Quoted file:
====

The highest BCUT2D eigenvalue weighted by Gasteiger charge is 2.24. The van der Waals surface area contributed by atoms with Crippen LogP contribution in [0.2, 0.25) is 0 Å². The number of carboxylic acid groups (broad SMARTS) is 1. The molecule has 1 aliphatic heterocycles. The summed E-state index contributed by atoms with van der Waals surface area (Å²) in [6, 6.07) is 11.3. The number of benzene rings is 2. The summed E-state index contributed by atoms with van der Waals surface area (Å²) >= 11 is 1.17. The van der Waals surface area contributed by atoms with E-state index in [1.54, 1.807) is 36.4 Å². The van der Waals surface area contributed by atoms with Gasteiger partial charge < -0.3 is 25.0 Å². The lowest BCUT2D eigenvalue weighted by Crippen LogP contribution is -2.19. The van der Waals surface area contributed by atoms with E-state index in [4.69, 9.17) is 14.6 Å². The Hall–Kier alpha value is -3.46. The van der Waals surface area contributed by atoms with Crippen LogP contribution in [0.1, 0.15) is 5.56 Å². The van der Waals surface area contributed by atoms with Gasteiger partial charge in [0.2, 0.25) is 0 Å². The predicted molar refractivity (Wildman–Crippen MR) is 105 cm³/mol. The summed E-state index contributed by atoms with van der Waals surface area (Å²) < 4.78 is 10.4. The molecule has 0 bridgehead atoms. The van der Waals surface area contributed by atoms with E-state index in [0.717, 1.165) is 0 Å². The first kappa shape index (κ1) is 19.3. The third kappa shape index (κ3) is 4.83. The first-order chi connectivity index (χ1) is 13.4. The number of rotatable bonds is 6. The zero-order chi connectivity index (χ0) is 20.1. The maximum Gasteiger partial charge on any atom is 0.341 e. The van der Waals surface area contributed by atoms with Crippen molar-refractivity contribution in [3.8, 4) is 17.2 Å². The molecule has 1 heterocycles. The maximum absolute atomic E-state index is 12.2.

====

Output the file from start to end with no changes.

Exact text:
The highest BCUT2D eigenvalue weighted by Gasteiger charge is 2.24. The van der Waals surface area contributed by atoms with Crippen LogP contribution in [0.2, 0.25) is 0 Å². The number of carboxylic acid groups (broad SMARTS) is 1. The molecule has 1 aliphatic heterocycles. The summed E-state index contributed by atoms with van der Waals surface area (Å²) in [6, 6.07) is 11.3. The number of benzene rings is 2. The summed E-state index contributed by atoms with van der Waals surface area (Å²) >= 11 is 1.17. The van der Waals surface area contributed by atoms with E-state index in [1.54, 1.807) is 36.4 Å². The van der Waals surface area contributed by atoms with Gasteiger partial charge < -0.3 is 25.0 Å². The lowest BCUT2D eigenvalue weighted by Crippen LogP contribution is -2.19. The van der Waals surface area contributed by atoms with E-state index in [4.69, 9.17) is 14.6 Å². The Hall–Kier alpha value is -3.46. The van der Waals surface area contributed by atoms with Crippen LogP contribution in [0.1, 0.15) is 5.56 Å². The van der Waals surface area contributed by atoms with Gasteiger partial charge in [0.2, 0.25) is 0 Å². The predicted molar refractivity (Wildman–Crippen MR) is 105 cm³/mol. The summed E-state index contributed by atoms with van der Waals surface area (Å²) < 4.78 is 10.4. The molecule has 0 bridgehead atoms. The van der Waals surface area contributed by atoms with E-state index in [0.717, 1.165) is 0 Å². The first kappa shape index (κ1) is 19.3. The third kappa shape index (κ3) is 4.83. The first-order chi connectivity index (χ1) is 13.4. The number of rotatable bonds is 6. The zero-order chi connectivity index (χ0) is 20.1. The maximum Gasteiger partial charge on any atom is 0.341 e. The van der Waals surface area contributed by atoms with Crippen molar-refractivity contribution in [3.8, 4) is 17.2 Å². The molecule has 1 heterocycles. The maximum absolute atomic E-state index is 12.2.